The purpose of this section is to give people some idea of the types of projects that we can supervise. Being a bioinformatics group, we offer projects in several classical fields like biology, computer science and mathematics. The projects vary in size from small projects suitable for a 6 or 8 weeks project to projects suitable for a DPhil investigation. During past years we have supervised:
- Life Sciences Interface Doctoral Training Centre student projects (2 months projects for 4th year students)
- Projects as part of an MSc in computer science from the Dept of Computer Science (4 months projects for 3rd year students)
- 3rd year statistics–mathematics projects (lasting two months or more)
- Summer projects with students from biology, statistics, mathematics and computer science (projects usually lasting 6–8 weeks)
- High school student summer projects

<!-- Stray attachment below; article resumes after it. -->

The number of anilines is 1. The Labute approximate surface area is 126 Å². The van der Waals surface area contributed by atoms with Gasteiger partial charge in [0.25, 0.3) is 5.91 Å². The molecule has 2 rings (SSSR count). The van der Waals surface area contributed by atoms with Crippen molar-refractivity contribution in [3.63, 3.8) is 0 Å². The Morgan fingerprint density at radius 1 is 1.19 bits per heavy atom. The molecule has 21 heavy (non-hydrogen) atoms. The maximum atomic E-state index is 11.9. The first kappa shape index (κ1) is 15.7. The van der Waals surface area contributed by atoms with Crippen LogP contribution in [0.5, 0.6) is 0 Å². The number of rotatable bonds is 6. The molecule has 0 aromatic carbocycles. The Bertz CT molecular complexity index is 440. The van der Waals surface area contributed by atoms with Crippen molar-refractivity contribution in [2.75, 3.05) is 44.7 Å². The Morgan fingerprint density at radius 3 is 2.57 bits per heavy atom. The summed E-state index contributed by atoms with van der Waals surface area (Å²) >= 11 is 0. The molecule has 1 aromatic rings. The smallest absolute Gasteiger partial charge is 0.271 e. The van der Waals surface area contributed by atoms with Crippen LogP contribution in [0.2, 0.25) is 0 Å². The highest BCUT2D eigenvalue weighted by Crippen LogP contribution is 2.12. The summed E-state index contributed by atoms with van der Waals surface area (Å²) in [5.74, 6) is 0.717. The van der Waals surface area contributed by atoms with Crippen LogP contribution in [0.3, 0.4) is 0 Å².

The descriptions of the projects are in general terms, outlining some open problems in various areas of bioinformatics. Please note that funding is not available for project proposals (unless otherwise stated). Some of these projects are very suitable for summer studentships though, where funding can be obtained by application from Wellcome (for UK-based university students only), Nuffield (for UK-based university students only), the Genetics Society , EPSRC and the Statistics Department. For further information concerning funding from the UK please see here. For European students interested in devoting slightly more time to working on a project – at least three months – the Erasmus Programme may be suitable. For Danish students, please see here. The deadlines start in February before the summer in question. More information on possible funding opportunities can be found at ResearchResearch, the Mathematical Institute's list of studentship funding, and Oxford University's financial section. American students may also consider the National Institute of Health Oxford/Cambridge program or the Rhodes Scholar program. If you are interested in a project, please contact the person in charge of that project to make further inquiries about what working on that project could involve. You are of course also more than welcome to get in touch to discuss the possibility of doing a project based on your own proposal. Further inspiration for projects can be found by browsing our past grant proposals. Reports downloadable from this page are not censored after quality - some are excellent some are not. Some project reports are not available from the www-page due to Oxford University rules. If you are interested in the report, you can contact Jotun Hein or the student in question.